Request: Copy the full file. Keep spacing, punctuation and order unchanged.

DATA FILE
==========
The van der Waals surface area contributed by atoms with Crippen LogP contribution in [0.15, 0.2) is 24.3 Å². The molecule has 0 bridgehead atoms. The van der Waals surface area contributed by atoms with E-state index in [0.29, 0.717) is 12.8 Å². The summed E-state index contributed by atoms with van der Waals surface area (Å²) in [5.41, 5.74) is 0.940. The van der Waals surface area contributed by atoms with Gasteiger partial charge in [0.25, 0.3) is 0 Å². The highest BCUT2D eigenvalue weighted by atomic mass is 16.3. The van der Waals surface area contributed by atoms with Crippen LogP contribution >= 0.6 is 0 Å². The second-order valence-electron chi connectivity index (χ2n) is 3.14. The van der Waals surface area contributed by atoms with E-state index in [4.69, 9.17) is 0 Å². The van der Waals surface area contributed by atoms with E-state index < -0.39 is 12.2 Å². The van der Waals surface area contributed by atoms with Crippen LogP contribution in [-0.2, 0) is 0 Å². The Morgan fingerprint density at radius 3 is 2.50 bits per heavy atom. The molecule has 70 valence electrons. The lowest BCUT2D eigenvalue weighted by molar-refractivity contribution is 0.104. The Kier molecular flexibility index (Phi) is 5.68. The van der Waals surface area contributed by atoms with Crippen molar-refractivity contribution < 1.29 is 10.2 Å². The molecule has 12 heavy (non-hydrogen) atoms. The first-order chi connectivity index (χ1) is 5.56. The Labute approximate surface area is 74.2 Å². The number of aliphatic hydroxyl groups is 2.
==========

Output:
The van der Waals surface area contributed by atoms with Crippen LogP contribution in [0.15, 0.2) is 24.3 Å². The molecule has 0 bridgehead atoms. The van der Waals surface area contributed by atoms with E-state index in [0.29, 0.717) is 12.8 Å². The summed E-state index contributed by atoms with van der Waals surface area (Å²) in [5.41, 5.74) is 0.940. The van der Waals surface area contributed by atoms with Gasteiger partial charge in [0.25, 0.3) is 0 Å². The highest BCUT2D eigenvalue weighted by atomic mass is 16.3. The van der Waals surface area contributed by atoms with Crippen LogP contribution >= 0.6 is 0 Å². The second-order valence-electron chi connectivity index (χ2n) is 3.14. The van der Waals surface area contributed by atoms with E-state index in [4.69, 9.17) is 0 Å². The van der Waals surface area contributed by atoms with E-state index < -0.39 is 12.2 Å². The van der Waals surface area contributed by atoms with Crippen LogP contribution in [-0.2, 0) is 0 Å². The Morgan fingerprint density at radius 3 is 2.50 bits per heavy atom. The molecule has 70 valence electrons. The lowest BCUT2D eigenvalue weighted by molar-refractivity contribution is 0.104. The Kier molecular flexibility index (Phi) is 5.68. The van der Waals surface area contributed by atoms with Crippen molar-refractivity contribution < 1.29 is 10.2 Å². The molecule has 12 heavy (non-hydrogen) atoms. The first-order chi connectivity index (χ1) is 5.56. The Labute approximate surface area is 74.2 Å². The number of aliphatic hydroxyl groups is 2.